Small hands and the concertina

Small hands and the concertina

I have just started learning the concertina with a vintage 20 button Anglo. I have very small hands, with short fingers, and the hand straps cut between my thumbs and index fingers. Any suggestions? I am researching thinner straps, or straps with a suede backing. I didn’t do any research about the size of the concertina before I bought it, but I really like the one I have and would just like to figure out how to play it comfortably. Thanks.

Re: Small hands and the concertina

I have had a McNeela Wren for a few months now. I had a similar problem to what you describe. After looking at how Caitlín Nic Gabhann (concertinalessons.com) holds her concertina, I adjusted my straps to be tighter, which seems counter-intuitive! However, with a firmer grip the weight of the concertina is now being managed by my full hand, not the space between thumb and second finger. As a bonus, I am playing more comfortably and with more control. The straps are not super tight on my hands, but when I got the concertina they were adjusted for much larger hands and much too loose for me! I also put felt dots on a couple of screws that were rubbing against my thumb. No issues now! I would recommend a few online lessons. Caitlin’s are very good, but I am sure there are others. Hers have a camera view of each side of the concertina as she teaches, which has helped me a lot with posture, technique, learning the button options, etc. You might find some small adjustments may be enough to make playing more comfortable.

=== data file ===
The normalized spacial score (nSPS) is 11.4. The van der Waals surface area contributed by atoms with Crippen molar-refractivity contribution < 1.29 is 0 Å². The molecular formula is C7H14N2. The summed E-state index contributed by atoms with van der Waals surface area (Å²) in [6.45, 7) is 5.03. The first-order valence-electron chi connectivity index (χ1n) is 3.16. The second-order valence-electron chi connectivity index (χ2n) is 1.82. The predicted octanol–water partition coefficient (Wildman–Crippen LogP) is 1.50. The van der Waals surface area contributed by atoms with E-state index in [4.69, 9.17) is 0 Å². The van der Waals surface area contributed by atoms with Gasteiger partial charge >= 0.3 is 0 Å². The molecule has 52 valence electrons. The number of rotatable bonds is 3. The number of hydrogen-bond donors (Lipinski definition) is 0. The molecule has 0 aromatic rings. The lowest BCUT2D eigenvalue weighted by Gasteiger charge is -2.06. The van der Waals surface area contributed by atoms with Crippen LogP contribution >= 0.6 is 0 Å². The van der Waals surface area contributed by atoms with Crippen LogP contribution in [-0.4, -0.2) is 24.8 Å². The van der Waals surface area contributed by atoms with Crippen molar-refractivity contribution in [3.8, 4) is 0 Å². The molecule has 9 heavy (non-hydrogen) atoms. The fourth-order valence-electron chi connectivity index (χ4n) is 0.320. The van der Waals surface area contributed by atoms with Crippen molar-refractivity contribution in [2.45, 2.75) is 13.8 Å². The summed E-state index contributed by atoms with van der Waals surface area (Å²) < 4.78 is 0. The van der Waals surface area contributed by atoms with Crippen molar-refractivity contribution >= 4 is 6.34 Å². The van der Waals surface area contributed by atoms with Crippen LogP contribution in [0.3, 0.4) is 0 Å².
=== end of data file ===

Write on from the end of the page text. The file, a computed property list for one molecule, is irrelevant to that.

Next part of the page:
Re: Small hands and the concertina

I should also have mentioned Caitlin addresses in her lessons how to hold the concertina on the thighs to balance the weight, so that there is less weight on your hands.

Re: Small hands and the concertina

I had a similar problem when trying to reach some buttons on the low and high ranges and found that wearing a fingerless glove filled in the hand size and softened the strap effect. Also wrist bands for athletes will work by wearing them over the knuckles.

Re: Small hands and the concertina

I’ve been playing Anglo now for about 15 years, style and technique based on Noel Hill’s workshops and his ergonomic approach to the instrument, anchored on the left side. I also have fairly small hands and play with somewhat loose straps, about 3/8" inch of space between the bar and my left hand and maybe 1/4" inch on the right. The primary contact points on my left hand are the thumb on the strap block and the pinky edge of my left palm. This allows a natural relaxed curve of my fingers through my arm and wrist to the buttons and avoids having to bend the fingers unnaturally backwards when playing. Left side is securely anchored on an instrument corner point on the inside curve of my left thigh, and I also put a piece of leather ($5.00 8" square from many craft stores, also makes a great popping strap for Uilleann pipes) under the instrument to further stabilize it so I don’t have to put any energy in my left hand or arm to stabilize the instrument.

Re: Small hands and the concertina

Hi
I had that problem too , specially the strap hurting between my tumb and index. I sent my concertina for repair to Colin Dipper at one stage (many moons ago) and also asked him for a solution to that - he sent me very simple straps (just soft leather , no frills or padding etc) with a clever cut out for this area which allows my hands to move a little closer to the buttons but more important the sensitive zone between tumb and index is not really in contact with the strap. I need to find a way to send you a photo and trace the strap cutout to paper for you. By messenger ?

Re: Small hands and the concertina

Thank you all, for your comments and suggestions! Carole